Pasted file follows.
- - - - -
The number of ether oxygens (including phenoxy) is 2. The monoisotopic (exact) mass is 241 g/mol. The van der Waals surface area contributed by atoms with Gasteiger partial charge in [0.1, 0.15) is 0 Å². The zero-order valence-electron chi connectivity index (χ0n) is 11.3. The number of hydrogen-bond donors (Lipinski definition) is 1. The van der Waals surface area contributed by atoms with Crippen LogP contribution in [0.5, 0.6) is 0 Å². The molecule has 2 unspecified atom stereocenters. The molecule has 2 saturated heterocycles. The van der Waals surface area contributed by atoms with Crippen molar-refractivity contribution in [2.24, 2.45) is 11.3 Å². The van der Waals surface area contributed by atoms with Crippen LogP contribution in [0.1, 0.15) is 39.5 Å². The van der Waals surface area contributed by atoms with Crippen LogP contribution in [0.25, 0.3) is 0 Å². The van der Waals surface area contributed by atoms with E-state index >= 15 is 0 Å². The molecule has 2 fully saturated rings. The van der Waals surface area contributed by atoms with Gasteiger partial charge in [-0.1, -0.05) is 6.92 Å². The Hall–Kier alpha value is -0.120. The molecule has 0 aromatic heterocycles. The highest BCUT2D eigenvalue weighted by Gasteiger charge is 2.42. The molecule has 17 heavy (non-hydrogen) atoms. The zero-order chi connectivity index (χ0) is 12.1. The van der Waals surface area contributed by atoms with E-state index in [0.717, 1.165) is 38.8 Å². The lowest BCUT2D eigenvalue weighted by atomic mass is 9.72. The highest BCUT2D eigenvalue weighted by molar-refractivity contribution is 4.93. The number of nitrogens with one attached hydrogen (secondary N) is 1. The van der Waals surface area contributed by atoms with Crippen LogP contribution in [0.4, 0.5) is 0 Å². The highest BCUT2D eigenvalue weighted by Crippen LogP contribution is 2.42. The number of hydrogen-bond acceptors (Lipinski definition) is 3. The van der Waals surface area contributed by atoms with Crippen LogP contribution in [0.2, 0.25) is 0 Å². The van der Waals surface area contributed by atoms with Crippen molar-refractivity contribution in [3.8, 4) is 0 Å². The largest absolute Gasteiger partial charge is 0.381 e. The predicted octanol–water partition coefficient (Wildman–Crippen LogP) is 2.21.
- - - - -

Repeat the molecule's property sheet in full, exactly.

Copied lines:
The number of ether oxygens (including phenoxy) is 2. The monoisotopic (exact) mass is 241 g/mol. The van der Waals surface area contributed by atoms with Gasteiger partial charge in [0.1, 0.15) is 0 Å². The zero-order valence-electron chi connectivity index (χ0n) is 11.3. The number of hydrogen-bond donors (Lipinski definition) is 1. The van der Waals surface area contributed by atoms with Crippen LogP contribution in [0.5, 0.6) is 0 Å². The molecule has 2 unspecified atom stereocenters. The molecule has 2 saturated heterocycles. The van der Waals surface area contributed by atoms with Crippen molar-refractivity contribution in [2.24, 2.45) is 11.3 Å². The van der Waals surface area contributed by atoms with Crippen LogP contribution in [0.1, 0.15) is 39.5 Å². The van der Waals surface area contributed by atoms with Crippen LogP contribution in [0.25, 0.3) is 0 Å². The van der Waals surface area contributed by atoms with E-state index >= 15 is 0 Å². The molecule has 2 fully saturated rings. The van der Waals surface area contributed by atoms with Gasteiger partial charge in [-0.1, -0.05) is 6.92 Å². The Hall–Kier alpha value is -0.120. The molecule has 0 aromatic heterocycles. The highest BCUT2D eigenvalue weighted by Gasteiger charge is 2.42. The molecule has 17 heavy (non-hydrogen) atoms. The zero-order chi connectivity index (χ0) is 12.1. The van der Waals surface area contributed by atoms with E-state index in [0.717, 1.165) is 38.8 Å². The lowest BCUT2D eigenvalue weighted by atomic mass is 9.72. The highest BCUT2D eigenvalue weighted by molar-refractivity contribution is 4.93. The number of nitrogens with one attached hydrogen (secondary N) is 1. The van der Waals surface area contributed by atoms with Crippen LogP contribution in [0.4, 0.5) is 0 Å². The highest BCUT2D eigenvalue weighted by Crippen LogP contribution is 2.42. The number of hydrogen-bond acceptors (Lipinski definition) is 3. The van der Waals surface area contributed by atoms with Crippen LogP contribution in [0.2, 0.25) is 0 Å². The van der Waals surface area contributed by atoms with Crippen molar-refractivity contribution in [3.8, 4) is 0 Å². The largest absolute Gasteiger partial charge is 0.381 e. The predicted octanol–water partition coefficient (Wildman–Crippen LogP) is 2.21.